Groundhogs, also called woodchucks are cute furry animals who adorably waddle around while destroying your garden and even causing damage to buildings because they burrow underneath them.
"How do you get rid of a groundhog" and "how to get rid of woodchucks using home remedies" are often questions asked desperately by those who find these creatures in their yard.
Before getting trying to get rid of them, there are some signs of groundhogs that you should look out for as other animals eat some of the same things that they do which are mostly vegetables, fruit, and other plants.
Groundhogs also need to gnaw wood or chew on things like tree bark to maintain their teeth so look out for scrapes and gouges in the wood around your property. They dig burrows 2-5 feet deep that can extend horizontally up to 25 feet. Usually, there is a mound of dirt at the entrance.
How to Get Rid of Groundhogs Naturally
The best time to get rid of groundhogs is early spring since they hibernate during winter and you also want to get rid of them before they have babies in the spring.
1. Make Your Garden Less Attractive to Groundhogs
If you want to know how you get rid of a groundhog, you need to understand how they think. They are prey animals, so they like things that hide them from view and there needs to be an abundance of food, which most gardens do have, unfortunately.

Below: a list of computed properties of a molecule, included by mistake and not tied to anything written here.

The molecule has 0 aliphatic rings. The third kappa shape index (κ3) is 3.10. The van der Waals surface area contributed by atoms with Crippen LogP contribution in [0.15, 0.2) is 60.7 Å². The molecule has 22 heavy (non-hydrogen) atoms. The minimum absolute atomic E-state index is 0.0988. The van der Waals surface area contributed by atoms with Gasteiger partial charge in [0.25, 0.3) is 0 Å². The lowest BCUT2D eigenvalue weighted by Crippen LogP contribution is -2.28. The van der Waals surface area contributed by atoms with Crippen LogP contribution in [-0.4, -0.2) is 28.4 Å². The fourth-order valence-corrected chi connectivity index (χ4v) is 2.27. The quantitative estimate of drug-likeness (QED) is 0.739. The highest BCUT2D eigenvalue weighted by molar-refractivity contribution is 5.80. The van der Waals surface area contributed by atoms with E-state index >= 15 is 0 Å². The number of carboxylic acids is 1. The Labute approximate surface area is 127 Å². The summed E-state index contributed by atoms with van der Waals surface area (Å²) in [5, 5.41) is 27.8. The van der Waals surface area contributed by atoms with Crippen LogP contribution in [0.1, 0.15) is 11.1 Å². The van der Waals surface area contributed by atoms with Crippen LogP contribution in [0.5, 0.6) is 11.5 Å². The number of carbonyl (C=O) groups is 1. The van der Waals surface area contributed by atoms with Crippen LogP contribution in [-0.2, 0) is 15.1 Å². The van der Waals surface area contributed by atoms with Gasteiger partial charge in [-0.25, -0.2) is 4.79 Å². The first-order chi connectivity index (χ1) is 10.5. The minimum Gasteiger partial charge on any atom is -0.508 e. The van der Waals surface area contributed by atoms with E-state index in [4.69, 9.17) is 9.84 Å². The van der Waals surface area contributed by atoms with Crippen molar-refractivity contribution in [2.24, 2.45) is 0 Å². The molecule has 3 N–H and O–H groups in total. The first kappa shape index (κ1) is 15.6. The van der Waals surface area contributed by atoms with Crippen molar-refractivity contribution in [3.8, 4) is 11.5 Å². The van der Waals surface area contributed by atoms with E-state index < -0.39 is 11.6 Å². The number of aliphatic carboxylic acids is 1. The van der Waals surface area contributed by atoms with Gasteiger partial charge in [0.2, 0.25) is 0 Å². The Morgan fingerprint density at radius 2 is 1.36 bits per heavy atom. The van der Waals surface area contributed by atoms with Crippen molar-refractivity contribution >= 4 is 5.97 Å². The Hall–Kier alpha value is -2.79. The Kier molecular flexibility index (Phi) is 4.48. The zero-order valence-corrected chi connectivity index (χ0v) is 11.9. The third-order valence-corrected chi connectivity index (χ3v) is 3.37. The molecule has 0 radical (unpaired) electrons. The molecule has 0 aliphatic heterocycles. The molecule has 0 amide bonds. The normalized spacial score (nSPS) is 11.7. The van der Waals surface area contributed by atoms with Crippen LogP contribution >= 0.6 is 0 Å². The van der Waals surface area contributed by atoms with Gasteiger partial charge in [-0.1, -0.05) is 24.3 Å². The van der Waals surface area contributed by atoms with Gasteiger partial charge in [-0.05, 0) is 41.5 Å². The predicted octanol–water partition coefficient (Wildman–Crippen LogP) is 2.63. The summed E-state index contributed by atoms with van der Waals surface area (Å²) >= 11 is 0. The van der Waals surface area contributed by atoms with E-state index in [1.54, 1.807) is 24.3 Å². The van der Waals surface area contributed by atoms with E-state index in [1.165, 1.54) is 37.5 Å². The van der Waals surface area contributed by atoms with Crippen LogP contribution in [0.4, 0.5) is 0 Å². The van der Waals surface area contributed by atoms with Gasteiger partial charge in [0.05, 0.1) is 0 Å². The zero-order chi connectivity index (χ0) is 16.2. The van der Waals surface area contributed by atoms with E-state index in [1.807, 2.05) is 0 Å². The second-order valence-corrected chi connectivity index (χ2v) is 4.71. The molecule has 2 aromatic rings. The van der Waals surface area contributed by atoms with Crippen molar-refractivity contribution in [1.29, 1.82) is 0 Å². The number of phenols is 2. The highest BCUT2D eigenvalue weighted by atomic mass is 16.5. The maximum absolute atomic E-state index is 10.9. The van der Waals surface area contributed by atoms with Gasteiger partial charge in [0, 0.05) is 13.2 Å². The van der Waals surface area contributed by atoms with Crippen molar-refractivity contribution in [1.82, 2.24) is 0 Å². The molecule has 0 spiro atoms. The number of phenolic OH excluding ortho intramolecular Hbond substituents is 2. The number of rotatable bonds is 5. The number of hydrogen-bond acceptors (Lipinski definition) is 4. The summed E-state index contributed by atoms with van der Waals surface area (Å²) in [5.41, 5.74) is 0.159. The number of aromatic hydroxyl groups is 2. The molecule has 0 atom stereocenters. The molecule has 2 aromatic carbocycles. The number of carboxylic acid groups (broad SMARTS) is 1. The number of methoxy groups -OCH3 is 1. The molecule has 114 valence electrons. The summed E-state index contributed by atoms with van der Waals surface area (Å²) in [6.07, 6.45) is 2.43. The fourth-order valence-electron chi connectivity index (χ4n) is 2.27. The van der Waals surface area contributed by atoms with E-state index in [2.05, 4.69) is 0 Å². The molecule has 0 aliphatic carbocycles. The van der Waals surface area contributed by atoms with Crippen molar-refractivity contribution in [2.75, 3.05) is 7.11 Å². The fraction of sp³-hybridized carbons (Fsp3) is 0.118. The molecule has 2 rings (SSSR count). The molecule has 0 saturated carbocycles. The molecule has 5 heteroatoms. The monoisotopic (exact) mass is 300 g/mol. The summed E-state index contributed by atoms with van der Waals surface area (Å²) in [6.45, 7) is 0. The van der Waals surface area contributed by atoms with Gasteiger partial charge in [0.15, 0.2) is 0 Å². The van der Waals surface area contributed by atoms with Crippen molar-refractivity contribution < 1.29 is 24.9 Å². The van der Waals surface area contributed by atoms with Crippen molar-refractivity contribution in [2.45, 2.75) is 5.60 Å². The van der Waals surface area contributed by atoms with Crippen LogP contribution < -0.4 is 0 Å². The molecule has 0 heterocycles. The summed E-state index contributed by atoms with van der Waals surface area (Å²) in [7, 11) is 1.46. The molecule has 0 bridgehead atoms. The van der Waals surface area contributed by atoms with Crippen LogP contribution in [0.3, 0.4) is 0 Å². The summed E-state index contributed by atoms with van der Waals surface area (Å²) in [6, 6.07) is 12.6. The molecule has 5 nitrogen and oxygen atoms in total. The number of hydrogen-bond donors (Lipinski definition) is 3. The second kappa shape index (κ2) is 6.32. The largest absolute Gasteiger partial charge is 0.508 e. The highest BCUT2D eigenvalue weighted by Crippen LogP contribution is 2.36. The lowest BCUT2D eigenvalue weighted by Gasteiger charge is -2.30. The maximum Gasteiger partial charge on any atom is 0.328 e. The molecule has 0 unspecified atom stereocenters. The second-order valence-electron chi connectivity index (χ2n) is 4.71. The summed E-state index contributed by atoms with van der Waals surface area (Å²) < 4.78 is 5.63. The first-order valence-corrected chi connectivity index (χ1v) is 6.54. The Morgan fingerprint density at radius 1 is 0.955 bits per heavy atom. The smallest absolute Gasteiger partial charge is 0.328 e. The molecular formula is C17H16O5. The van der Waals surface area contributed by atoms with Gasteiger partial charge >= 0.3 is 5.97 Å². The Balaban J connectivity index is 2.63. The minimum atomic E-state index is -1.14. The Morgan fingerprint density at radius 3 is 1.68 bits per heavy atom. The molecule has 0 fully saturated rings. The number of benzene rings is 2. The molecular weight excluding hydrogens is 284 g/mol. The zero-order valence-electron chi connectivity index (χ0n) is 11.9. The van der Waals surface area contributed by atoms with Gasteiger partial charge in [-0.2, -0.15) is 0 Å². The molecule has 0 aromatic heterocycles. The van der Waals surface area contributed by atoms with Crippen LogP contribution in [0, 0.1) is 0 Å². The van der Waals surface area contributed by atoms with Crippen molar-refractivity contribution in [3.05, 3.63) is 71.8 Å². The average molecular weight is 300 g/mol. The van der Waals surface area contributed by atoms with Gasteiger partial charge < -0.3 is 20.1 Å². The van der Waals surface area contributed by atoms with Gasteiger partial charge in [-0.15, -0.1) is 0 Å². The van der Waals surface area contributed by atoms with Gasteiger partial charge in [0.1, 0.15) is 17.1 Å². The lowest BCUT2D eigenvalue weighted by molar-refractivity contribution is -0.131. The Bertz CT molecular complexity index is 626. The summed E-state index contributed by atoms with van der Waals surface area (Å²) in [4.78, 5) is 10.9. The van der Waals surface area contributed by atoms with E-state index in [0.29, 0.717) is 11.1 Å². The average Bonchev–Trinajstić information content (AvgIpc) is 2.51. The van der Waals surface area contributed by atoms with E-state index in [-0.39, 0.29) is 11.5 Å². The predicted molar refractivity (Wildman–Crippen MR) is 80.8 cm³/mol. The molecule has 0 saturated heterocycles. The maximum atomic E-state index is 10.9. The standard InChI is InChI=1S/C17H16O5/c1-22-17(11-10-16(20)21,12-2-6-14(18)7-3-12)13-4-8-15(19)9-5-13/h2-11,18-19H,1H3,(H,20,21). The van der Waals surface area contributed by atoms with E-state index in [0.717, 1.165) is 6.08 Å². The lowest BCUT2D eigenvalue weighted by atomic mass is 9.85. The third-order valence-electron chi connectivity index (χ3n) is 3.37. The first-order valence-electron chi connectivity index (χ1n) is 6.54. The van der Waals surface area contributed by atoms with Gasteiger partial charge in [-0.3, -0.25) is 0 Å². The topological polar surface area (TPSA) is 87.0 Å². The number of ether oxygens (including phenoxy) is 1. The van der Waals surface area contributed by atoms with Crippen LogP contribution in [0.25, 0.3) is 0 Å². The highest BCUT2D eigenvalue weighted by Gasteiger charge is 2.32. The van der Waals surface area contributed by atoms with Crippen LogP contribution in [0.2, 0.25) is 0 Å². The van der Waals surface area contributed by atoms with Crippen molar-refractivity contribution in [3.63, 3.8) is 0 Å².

Do the following to deter groundhogs:
- Trim all your plants and trees.
- Keep your garden very neat by removing piles of rocks and wood or anything else they might hide under.
- Harvest any fruit or vegetables that you may have grown as early as possible.
- Use chicken wire or a fence to protect your plants and vegetables. The wire has to go at least 2 feet deep, if not a little more, into the ground. Check out point 6.
Dogs and cats will scare off groundhogs because they are naturally inclined to chase things that move and may even attack the groundhogs. The presence of your pet might just be what keeps the groundhogs away.
Tip: You can also strategically place used cat litter in your garden as well as around and even inside their burrows. The smell of predators can sometimes be as powerful as seeing the predator.
Groundhogs don't like hot and spicy scents. Sprinkle ground pepper or chili around your plants and their burrows. You can also make your own pepper spray by chopping up about a tablespoon's worth of hot peppers (or use the dried powder or flakes) and add hot water. Let it cool down and pour it into a spray bottle. You can add a teaspoon of oil or Castile soap as well.
Spray your homemade pepper spray on your plants and vegetables. You will need to reapply it every few days and after every time it rains.
Tip: Groundhogs don't like the taste of salt. Sprinkle Epsom salt all over vegetables and your other plants. Do this regularly.
Making a garlic spray the same way you would the pepper spray will also work. You can also sprinkle powdered or crushed garlic around your garden. You can also add a spoon of garlic to your pepper spray.
Reapply the spray or sprinkle the garlic around the garden regularly, especially after rain.